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The History of the Federal Communications Commission


The Federal Communications Commission was established on June 19, 1934, to replace the outdated Federal Radio Commission. In its history, the FCC has been involved in some very controversial decisions. As communications expanded and television became more prominent, the FCC's duties were expanded to include regulating all forms of communication in the United States. The FCC helps to regulate content, award station charters, and monitor innovation to make sure that all forms of communication can co-exist. The FCC is also involved in regulating the Internet in the United States, and it has created regulations that have become the center of debate for the telecommunications industry, corporate users, and the millions of people in the United States who utilize the Internet every day.




Regulating communications in the United States has been going on since the Radio Act of 1912. The military, emergency responders, police, and entertainment companies all wanted to be able to get their signals out over the airwaves to the right audiences without interference. The Radio Act of 1912 helped to establish a commission that would designate which airwaves would be for public use and which airwaves would be reserved for the various commercial users who needed them. In 1926, the Federal Radio Commission was established to help handle the growing complexities of the country's radio needs. In 1934, Congress passed the Communications Act, which replaced the Federal Radio Commission with the Federal Communications Commission. The Communications Act also put telephone communications under the FCC's control, which was a major change from the previous regulating structure that was in place. The FCC was also created to help break up some of the communications monopolies that had developed by 1934. The most notable monopoly that was broken up by the FCC was the National Broadcasting Company, which eventually spawned the American Broadcasting Company.



Throughout its history, the FCC has been at the middle of some very important and controversial decisions. In 1948, the FCC put a freeze on awarding new television station licenses because the fast pace of licensing prior to 1948 had created conflicts with the signals. Initially, the freeze was only supposed to last a few months. But the FCC did not start granting new television station licenses again until late in 1952.

A significant monopoly that was broken up by the Justice Department was the telecommunications monopoly owned by AT&T. After AT&T was broken up into a series of smaller companies, the government passed the Telecommunications Act of 1996. The FCC said that this act would allow competition among phone carriers by mandating that the major carriers must allow new companies to lease services off of their lines and sell those services to customers. The act has succeeded in fostering competition and has opened up the telecommunications marketplace in ways that had not been possible in the past.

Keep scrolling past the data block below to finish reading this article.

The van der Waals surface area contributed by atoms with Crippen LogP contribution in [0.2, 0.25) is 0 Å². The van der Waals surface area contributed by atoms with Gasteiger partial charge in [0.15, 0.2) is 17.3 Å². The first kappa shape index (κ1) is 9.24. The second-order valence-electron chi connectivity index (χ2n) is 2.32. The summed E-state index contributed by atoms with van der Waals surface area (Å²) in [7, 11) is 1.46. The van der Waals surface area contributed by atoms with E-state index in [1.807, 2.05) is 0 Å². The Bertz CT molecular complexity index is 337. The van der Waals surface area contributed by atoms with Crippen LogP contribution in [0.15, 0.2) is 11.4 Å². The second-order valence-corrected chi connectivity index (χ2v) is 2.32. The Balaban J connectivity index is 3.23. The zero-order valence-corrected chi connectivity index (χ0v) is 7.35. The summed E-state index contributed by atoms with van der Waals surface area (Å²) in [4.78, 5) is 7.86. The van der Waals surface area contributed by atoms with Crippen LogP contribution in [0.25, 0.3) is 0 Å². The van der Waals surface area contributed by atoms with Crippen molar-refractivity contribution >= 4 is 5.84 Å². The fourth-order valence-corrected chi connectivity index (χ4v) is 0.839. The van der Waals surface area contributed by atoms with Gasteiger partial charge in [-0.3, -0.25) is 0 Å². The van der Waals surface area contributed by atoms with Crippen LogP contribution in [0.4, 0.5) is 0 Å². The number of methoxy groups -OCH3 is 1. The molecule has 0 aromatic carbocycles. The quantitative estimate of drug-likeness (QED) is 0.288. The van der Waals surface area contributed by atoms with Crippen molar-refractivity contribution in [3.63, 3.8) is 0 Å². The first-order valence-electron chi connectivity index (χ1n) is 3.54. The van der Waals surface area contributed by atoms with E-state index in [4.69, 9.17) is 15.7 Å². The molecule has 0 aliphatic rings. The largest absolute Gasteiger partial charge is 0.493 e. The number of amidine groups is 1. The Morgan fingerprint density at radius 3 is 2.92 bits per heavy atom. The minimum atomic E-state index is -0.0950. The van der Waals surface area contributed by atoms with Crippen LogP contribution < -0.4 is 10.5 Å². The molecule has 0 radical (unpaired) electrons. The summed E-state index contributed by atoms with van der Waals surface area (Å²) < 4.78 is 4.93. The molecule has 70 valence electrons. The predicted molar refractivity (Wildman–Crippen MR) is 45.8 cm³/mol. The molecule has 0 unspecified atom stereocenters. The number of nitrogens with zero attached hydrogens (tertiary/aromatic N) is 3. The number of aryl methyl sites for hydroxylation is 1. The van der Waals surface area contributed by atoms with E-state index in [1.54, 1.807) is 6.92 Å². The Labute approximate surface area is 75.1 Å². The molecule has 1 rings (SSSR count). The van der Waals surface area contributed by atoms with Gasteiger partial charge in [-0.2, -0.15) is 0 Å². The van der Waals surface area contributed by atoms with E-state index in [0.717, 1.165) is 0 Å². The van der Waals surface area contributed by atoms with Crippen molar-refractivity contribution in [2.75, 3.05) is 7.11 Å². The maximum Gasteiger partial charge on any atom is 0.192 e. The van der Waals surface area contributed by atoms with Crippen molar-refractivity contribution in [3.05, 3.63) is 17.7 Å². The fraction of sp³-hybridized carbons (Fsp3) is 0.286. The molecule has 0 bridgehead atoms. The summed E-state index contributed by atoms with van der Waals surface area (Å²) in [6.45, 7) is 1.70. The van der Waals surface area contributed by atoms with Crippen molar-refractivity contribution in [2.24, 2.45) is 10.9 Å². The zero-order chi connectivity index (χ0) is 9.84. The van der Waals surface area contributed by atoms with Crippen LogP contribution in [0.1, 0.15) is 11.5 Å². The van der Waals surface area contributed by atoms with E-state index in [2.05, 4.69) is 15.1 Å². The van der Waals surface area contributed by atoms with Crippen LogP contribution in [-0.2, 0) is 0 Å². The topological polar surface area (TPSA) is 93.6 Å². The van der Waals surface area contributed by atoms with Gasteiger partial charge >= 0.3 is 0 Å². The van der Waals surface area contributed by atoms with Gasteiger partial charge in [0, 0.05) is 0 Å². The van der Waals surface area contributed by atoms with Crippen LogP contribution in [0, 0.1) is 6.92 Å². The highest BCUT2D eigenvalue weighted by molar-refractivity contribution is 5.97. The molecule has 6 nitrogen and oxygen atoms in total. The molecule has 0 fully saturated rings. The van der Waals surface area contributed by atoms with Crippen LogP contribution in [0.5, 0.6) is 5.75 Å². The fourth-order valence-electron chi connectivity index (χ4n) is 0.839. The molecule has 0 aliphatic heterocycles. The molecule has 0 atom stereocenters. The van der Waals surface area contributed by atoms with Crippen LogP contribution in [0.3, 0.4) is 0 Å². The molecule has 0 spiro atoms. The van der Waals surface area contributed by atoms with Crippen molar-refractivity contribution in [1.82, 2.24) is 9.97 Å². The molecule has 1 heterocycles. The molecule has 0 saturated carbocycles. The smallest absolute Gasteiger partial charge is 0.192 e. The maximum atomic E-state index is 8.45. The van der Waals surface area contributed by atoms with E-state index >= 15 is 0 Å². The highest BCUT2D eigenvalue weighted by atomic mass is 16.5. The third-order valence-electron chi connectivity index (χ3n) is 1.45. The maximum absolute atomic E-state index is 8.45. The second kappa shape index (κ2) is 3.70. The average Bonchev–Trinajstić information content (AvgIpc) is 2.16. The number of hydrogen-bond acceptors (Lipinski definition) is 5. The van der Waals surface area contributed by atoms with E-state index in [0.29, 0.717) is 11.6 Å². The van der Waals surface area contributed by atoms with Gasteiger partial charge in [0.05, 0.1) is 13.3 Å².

One of the areas where the FCC has drawn a great deal of criticism is in regulating the "decency" of radio and television broadcasts. In 2004, Janet Jackson had what was called a "wardrobe malfunction" during the Super Bowl halftime show that caused part of her bare breast to be exposed. The FCC had been cracking down on what it considered indecent programming prior to 2004, but the Super Bowl incident prompted the FCC and the federal government to create the Broadcast Decency Enforcement Act of 2005. This act allows the FCC to impose fines of $325,000 on networks that broadcast material that is considered by the commission to be indecent.

In 2014, the idea of "net neutrality" gained momentum as the FCC indicated that it might want to change its stance on allowing Internet providers to limit access to users and website owners who would not pay a premium. The FCC had created a series of regulations that had created an "open Internet." This meant that providers could not limit user access. But some providers have been challenging the FCC's authority over net neutrality in court, and that could be causing the FCC to change its stance.



With telecommunications technology expanding, the FCC's job is not getting any easier. These days, the FCC is concerned with net neutrality, the expansion of wireless phone networks, and the crowded condition of broadcast airwaves. The things we take for granted, such as telephone numbers and Internet network addresses, are rapidly running out, and the FCC has to worry about preparing for the future while making sure that communications remain stable in the present.

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